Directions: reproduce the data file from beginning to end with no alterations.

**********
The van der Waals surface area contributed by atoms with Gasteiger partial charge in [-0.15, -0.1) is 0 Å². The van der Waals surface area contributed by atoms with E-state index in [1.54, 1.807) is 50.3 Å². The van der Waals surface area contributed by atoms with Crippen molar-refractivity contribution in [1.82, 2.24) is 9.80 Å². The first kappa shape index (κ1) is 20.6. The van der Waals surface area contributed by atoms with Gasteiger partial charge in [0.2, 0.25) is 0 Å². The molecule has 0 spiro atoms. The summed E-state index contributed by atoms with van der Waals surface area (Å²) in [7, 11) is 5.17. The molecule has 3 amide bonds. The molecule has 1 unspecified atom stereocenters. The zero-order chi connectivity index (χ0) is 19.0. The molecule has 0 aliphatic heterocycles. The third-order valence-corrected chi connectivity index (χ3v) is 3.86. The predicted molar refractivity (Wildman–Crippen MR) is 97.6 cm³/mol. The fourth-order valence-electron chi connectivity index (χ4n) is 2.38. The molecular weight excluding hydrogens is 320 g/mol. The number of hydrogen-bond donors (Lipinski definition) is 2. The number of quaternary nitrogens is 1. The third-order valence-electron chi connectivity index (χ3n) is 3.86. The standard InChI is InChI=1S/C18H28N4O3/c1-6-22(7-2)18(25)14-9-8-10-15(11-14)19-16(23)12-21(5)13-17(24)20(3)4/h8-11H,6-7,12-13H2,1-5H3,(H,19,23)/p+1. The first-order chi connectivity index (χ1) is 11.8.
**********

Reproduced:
The van der Waals surface area contributed by atoms with Gasteiger partial charge in [-0.15, -0.1) is 0 Å². The van der Waals surface area contributed by atoms with E-state index in [1.54, 1.807) is 50.3 Å². The van der Waals surface area contributed by atoms with Crippen molar-refractivity contribution in [1.82, 2.24) is 9.80 Å². The first kappa shape index (κ1) is 20.6. The van der Waals surface area contributed by atoms with Gasteiger partial charge in [0.2, 0.25) is 0 Å². The molecule has 0 spiro atoms. The summed E-state index contributed by atoms with van der Waals surface area (Å²) in [7, 11) is 5.17. The molecule has 3 amide bonds. The molecule has 1 unspecified atom stereocenters. The zero-order chi connectivity index (χ0) is 19.0. The molecule has 0 aliphatic heterocycles. The third-order valence-corrected chi connectivity index (χ3v) is 3.86. The predicted molar refractivity (Wildman–Crippen MR) is 97.6 cm³/mol. The fourth-order valence-electron chi connectivity index (χ4n) is 2.38. The molecular weight excluding hydrogens is 320 g/mol. The number of hydrogen-bond donors (Lipinski definition) is 2. The number of quaternary nitrogens is 1. The third-order valence-electron chi connectivity index (χ3n) is 3.86. The standard InChI is InChI=1S/C18H28N4O3/c1-6-22(7-2)18(25)14-9-8-10-15(11-14)19-16(23)12-21(5)13-17(24)20(3)4/h8-11H,6-7,12-13H2,1-5H3,(H,19,23)/p+1. The first-order chi connectivity index (χ1) is 11.8.